So, here you are, either you are amazed by the idea of 3d printing house or just not sure what the fuss is all about. In both the cases, you might be familiar with 3D printing. It’s everywhere! You can print anything from plates to metal parts, from artificial roses to real guns, and from medical tools to human livers and bones. 3D printing goes toe to toe with the scope of your imagination.
Well, how about we consider something challenging? How about an entire house? While some of you will scratch your heads and think how naïve this idea is, scientists have done it. In fact, in 24 hours! Believe us or not there is a thin line of possibility between magic and science. The process called contour crafting gives humans this mega power to construct an entire house or even big colonies through 3D designs. And the best part is, these concrete walls are equipped with electrical wiring, plumbing, and air conditioning.
The concept was sparked by Professor Behrokh Khoshnevis, Director of Manufacturing Engineering Graduate Program at the University of Southern California. Although the project started out at the college level, its application was tested by multiple companies, NASA was one of those companies testing it feasibility for space colonies. This college project today is a fine reality for China, Korea, US, and Germany fostering live housing examples through the same.
With such promising performance comes great expectations as well. The technology forecast affordable housing in an effective way. A country like India with bulking population can really use this technology for good. Again, the efficiency of using lesser raw materials will also play a crucial role in cutting cost. The waste material if any could be easily reused to construct other parts of a unit.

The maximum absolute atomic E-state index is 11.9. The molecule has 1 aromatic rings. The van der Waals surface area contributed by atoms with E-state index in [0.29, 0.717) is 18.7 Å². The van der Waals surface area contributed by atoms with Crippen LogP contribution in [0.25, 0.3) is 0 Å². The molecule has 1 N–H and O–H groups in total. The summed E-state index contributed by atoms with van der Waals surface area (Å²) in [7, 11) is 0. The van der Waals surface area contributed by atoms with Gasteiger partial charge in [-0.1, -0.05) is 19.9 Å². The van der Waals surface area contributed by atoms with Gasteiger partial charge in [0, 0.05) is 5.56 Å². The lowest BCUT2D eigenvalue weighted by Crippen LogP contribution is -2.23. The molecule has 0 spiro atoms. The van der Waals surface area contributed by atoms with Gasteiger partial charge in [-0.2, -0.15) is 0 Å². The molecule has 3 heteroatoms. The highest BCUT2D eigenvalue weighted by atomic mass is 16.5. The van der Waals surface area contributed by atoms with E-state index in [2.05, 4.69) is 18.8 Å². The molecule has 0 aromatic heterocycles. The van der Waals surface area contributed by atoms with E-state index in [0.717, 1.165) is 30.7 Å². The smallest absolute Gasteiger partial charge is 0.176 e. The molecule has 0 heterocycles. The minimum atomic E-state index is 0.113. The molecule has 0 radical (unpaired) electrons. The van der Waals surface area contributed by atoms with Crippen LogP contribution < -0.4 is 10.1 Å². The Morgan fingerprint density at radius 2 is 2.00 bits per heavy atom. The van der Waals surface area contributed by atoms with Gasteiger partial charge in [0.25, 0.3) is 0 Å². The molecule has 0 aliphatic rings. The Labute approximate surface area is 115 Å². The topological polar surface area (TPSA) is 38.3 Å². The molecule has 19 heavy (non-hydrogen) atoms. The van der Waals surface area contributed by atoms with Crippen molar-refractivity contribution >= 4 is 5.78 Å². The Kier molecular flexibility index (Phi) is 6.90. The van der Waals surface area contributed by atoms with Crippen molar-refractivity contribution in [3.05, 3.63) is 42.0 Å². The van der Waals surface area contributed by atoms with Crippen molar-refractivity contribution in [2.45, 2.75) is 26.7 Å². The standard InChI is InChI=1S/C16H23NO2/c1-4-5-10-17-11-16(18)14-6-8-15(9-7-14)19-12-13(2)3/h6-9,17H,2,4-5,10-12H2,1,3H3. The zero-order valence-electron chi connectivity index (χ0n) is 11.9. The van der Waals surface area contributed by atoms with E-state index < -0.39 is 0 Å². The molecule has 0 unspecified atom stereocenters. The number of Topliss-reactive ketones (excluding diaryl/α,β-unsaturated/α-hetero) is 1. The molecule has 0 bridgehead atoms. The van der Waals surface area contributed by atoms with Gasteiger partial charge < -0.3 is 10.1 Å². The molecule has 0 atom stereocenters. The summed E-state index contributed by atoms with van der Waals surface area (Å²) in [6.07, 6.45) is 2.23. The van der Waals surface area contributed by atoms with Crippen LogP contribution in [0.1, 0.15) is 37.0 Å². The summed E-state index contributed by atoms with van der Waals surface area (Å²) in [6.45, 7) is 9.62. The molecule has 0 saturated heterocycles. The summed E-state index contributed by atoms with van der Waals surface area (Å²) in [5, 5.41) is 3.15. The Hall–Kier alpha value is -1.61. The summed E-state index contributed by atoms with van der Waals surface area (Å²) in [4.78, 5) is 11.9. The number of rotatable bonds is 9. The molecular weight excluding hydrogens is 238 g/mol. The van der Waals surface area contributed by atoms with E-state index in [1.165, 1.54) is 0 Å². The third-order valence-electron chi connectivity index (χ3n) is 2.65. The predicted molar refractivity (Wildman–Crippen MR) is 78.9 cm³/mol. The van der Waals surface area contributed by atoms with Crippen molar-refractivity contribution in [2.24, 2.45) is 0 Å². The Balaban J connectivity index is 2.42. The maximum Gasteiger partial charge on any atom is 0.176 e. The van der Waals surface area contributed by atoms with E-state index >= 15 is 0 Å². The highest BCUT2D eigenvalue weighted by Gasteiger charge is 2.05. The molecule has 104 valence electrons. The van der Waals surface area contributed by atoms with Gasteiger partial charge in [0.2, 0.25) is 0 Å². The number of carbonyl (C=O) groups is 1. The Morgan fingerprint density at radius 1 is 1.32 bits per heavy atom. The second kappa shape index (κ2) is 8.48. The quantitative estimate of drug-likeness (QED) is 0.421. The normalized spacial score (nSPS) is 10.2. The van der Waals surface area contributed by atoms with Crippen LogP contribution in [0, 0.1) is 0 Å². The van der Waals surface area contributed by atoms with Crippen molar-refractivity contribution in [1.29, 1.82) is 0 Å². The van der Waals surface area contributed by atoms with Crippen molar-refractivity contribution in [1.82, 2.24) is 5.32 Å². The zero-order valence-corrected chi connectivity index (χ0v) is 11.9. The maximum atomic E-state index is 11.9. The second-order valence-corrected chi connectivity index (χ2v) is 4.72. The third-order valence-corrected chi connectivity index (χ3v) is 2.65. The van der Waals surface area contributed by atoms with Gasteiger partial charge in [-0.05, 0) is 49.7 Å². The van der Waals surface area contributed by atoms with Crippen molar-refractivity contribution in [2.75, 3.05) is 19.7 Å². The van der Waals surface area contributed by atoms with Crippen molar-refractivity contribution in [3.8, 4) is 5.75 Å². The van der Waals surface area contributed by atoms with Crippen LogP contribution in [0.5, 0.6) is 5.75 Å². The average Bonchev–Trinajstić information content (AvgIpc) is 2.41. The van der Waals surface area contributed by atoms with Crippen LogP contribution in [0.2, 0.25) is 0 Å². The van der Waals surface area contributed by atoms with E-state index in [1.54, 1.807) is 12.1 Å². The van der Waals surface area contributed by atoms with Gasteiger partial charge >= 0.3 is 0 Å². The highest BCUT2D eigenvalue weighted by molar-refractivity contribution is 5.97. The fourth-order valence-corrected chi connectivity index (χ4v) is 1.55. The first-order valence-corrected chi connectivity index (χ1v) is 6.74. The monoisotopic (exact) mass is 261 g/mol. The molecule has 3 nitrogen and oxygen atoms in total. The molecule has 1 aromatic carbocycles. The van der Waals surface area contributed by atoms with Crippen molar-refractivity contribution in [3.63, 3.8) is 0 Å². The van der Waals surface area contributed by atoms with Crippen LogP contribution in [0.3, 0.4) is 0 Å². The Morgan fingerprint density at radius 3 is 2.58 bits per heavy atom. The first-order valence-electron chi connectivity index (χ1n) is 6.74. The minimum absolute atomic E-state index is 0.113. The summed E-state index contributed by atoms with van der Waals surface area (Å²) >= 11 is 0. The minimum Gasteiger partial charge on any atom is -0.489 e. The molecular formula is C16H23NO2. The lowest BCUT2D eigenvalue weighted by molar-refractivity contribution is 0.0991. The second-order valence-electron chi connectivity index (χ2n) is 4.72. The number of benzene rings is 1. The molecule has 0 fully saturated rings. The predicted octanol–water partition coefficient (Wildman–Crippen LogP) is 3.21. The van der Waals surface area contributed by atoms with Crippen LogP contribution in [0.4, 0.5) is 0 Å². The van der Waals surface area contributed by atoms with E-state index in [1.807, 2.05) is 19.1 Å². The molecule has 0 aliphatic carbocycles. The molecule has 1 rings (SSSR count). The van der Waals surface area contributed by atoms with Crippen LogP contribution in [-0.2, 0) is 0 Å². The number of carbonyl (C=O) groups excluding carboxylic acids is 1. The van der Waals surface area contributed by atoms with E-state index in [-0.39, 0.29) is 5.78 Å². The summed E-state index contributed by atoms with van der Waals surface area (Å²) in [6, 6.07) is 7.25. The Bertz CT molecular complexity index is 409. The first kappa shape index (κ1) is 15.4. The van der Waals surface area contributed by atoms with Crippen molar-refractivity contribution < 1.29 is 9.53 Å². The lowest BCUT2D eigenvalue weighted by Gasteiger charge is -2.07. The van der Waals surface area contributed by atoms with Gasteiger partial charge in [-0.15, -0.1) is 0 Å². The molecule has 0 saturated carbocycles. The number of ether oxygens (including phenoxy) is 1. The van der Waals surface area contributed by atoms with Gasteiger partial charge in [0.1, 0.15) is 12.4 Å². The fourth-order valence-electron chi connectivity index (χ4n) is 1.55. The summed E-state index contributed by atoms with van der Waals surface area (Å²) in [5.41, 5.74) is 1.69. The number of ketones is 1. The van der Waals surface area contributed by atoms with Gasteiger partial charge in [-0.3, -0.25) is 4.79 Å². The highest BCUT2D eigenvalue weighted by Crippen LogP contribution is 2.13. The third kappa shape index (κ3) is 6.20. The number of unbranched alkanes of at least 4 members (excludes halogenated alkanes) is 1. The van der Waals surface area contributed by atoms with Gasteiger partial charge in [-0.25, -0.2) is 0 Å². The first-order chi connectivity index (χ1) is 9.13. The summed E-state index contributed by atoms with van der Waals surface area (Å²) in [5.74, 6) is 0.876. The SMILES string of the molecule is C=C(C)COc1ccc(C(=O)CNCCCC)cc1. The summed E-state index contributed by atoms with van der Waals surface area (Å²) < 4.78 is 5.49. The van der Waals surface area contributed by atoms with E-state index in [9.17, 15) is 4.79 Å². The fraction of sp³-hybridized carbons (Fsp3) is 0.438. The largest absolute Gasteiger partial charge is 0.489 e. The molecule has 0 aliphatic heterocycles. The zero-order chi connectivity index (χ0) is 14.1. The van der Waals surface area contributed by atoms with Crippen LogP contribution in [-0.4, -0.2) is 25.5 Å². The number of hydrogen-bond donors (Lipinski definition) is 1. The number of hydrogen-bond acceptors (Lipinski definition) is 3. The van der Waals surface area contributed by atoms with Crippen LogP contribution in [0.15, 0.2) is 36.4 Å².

The scarcity of permanent housing in India is prevalent today. About 40 million units came short at the end of the last 10-year plan. Currently, there are 3 parent factors which make the validity of housing in India a tough call. The cost of the land, construction cost, and lack of financing. To be straight construction sums up for 60 percent of the total housing cost. With 3D printing in India, the government can seriously achieve their housing goals.
The quality of construction is very strong, something Indian builders are lacking in. The degrading safety standards for the poor sections is an issue. Old age construction and the poor material are the alleged culprits here. The poor and lower middle class can ease out on safety and affordable housing with the assistance of 3D printing companies in India.
India is yet to develop the technology required to build an actual home from 3D solutions. But soon the government is expected to rise and tap into the immense scope of 3d printing. It’s not an option but a necessary step as the current requirement of funds are calculated on 130 to 150 billion dollars to meet India’s total housing requirements. Hence, 3D printing would be an ideal construction choice.